Raptors overwhelm Nets 150-122 to finish first-round sweep

LAKE BUENA VISTA, FLORIDA (AP) — Kyle Lowry limped off the floor in the first quarter and the Toronto Raptors will surely need their point guard in the next round.

Not when they simply unleashed the best bench effort in NBA history on Sunday night.

Norman Powell scored 29 points, fellow reserve Serge Ibaka added 27 points and 15 rebounds and the Raptors steamrolled into the Eastern Conference semifinals by routing the Brooklyn Nets 150-122 to complete a four-game sweep.

The Raptors got 100 points off their bench, most in any game since official starters began being tracked in 1970-71, according to Elias. No bench had scored more than 94 in the regular season or 86 in the postseason.

“I think we just have confidence in each and every one of us that step on the floor and we work on offence,” Powell said. “I don’t think it really matters who’s in the game.”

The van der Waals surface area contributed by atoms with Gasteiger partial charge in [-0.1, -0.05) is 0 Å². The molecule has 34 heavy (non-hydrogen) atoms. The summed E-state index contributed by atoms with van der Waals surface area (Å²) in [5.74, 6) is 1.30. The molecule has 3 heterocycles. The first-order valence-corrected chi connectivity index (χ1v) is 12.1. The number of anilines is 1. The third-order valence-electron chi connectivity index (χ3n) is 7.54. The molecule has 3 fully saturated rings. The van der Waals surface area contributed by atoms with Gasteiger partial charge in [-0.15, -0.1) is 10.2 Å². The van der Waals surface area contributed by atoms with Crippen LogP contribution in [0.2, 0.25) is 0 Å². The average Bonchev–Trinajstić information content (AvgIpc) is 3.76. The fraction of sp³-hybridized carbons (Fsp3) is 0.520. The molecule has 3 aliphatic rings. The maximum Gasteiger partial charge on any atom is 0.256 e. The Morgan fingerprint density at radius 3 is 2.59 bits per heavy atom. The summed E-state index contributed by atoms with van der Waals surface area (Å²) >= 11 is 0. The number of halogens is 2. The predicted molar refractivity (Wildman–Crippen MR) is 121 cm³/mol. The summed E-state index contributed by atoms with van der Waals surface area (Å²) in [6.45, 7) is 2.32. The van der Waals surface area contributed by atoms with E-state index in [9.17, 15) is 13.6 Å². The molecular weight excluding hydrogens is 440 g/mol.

The Raptors lost Lowry to a foot injury in the first quarter but the defending NBA champions had more than enough depth and power left to wrap up the first sweep in franchise history and set up a series with the Boston Celtics.

Boston, seeded third, ousted Philadelphia in four games. The series will start on Thursday.

Pascal Siakam had 20 points and 10 assists for the Raptors. They upped their record to 11-1 in the bubble and made it clear it won’t be easy to knock them off their spot atop the NBA.

Boston handed Toronto its lone loss since the restart and will be a much sterner test than the undermanned Nets, who were using converted guards as forwards, and forwards as centres.

The Raptors would likely need Lowry for that one. He was grimacing in pain in the first quarter and soon left the game and eventually the arena to have the injury examined elsewhere.

Caris LeVert scored 35 points for Brooklyn, which came to the bubble without many of its top players but went 5-3 in the seeding games to earn the seventh seed. But the Raptors overpowered them in three games and used a rally in the fourth quarter to win Game 2, the only one in which the Nets had a chance.

“We had an extreme resilience as a group, a competitive nature about us as a group and a sacrifice as a group for the men who came,” coach Jacque Vaughn said, “and extremely grateful for this group and the time we spent together”.

The Raptors began to get separation near the end of the first quarter and then seized control in the second, getting inside easily against the undersized Nets.

“I thought we were aggressive,” Raptors coach Nick Nurse said. “We were certainly in attack mode.”